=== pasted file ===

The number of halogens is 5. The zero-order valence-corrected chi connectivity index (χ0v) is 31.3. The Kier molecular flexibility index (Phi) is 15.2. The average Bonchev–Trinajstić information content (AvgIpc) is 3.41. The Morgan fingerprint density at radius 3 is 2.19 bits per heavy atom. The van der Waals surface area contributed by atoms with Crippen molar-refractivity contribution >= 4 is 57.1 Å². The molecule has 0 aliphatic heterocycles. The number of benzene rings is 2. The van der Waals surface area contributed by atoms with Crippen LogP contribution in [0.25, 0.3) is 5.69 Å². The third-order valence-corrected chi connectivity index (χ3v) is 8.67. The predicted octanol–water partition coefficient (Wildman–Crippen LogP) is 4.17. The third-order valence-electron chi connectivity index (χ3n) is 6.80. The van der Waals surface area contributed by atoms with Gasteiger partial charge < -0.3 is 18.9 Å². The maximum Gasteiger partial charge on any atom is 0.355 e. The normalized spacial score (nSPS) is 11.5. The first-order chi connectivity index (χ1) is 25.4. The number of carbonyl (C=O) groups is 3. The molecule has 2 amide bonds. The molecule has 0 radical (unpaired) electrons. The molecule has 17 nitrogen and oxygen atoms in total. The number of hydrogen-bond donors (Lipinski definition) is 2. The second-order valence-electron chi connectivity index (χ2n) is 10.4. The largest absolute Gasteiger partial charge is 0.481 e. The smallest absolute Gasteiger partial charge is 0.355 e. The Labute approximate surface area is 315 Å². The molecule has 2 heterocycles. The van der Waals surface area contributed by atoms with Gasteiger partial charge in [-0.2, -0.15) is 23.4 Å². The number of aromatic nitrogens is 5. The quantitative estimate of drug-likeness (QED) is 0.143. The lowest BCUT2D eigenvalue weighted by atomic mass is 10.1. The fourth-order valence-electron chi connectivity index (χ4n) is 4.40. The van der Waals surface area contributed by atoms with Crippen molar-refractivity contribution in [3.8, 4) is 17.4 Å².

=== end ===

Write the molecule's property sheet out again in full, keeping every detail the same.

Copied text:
The number of halogens is 5. The zero-order valence-corrected chi connectivity index (χ0v) is 31.3. The Kier molecular flexibility index (Phi) is 15.2. The average Bonchev–Trinajstić information content (AvgIpc) is 3.41. The Morgan fingerprint density at radius 3 is 2.19 bits per heavy atom. The van der Waals surface area contributed by atoms with Crippen molar-refractivity contribution >= 4 is 57.1 Å². The molecule has 0 aliphatic heterocycles. The number of benzene rings is 2. The van der Waals surface area contributed by atoms with Crippen LogP contribution in [0.25, 0.3) is 5.69 Å². The third-order valence-corrected chi connectivity index (χ3v) is 8.67. The predicted octanol–water partition coefficient (Wildman–Crippen LogP) is 4.17. The third-order valence-electron chi connectivity index (χ3n) is 6.80. The van der Waals surface area contributed by atoms with Gasteiger partial charge < -0.3 is 18.9 Å². The maximum Gasteiger partial charge on any atom is 0.355 e. The normalized spacial score (nSPS) is 11.5. The first-order chi connectivity index (χ1) is 25.4. The number of carbonyl (C=O) groups is 3. The molecule has 2 amide bonds. The molecule has 0 radical (unpaired) electrons. The molecule has 17 nitrogen and oxygen atoms in total. The number of hydrogen-bond donors (Lipinski definition) is 2. The second-order valence-electron chi connectivity index (χ2n) is 10.4. The largest absolute Gasteiger partial charge is 0.481 e. The smallest absolute Gasteiger partial charge is 0.355 e. The Labute approximate surface area is 315 Å². The molecule has 2 heterocycles. The van der Waals surface area contributed by atoms with Gasteiger partial charge in [-0.2, -0.15) is 23.4 Å². The number of aromatic nitrogens is 5. The quantitative estimate of drug-likeness (QED) is 0.143. The lowest BCUT2D eigenvalue weighted by atomic mass is 10.1. The fourth-order valence-electron chi connectivity index (χ4n) is 4.40. The van der Waals surface area contributed by atoms with Crippen molar-refractivity contribution in [3.8, 4) is 17.4 Å².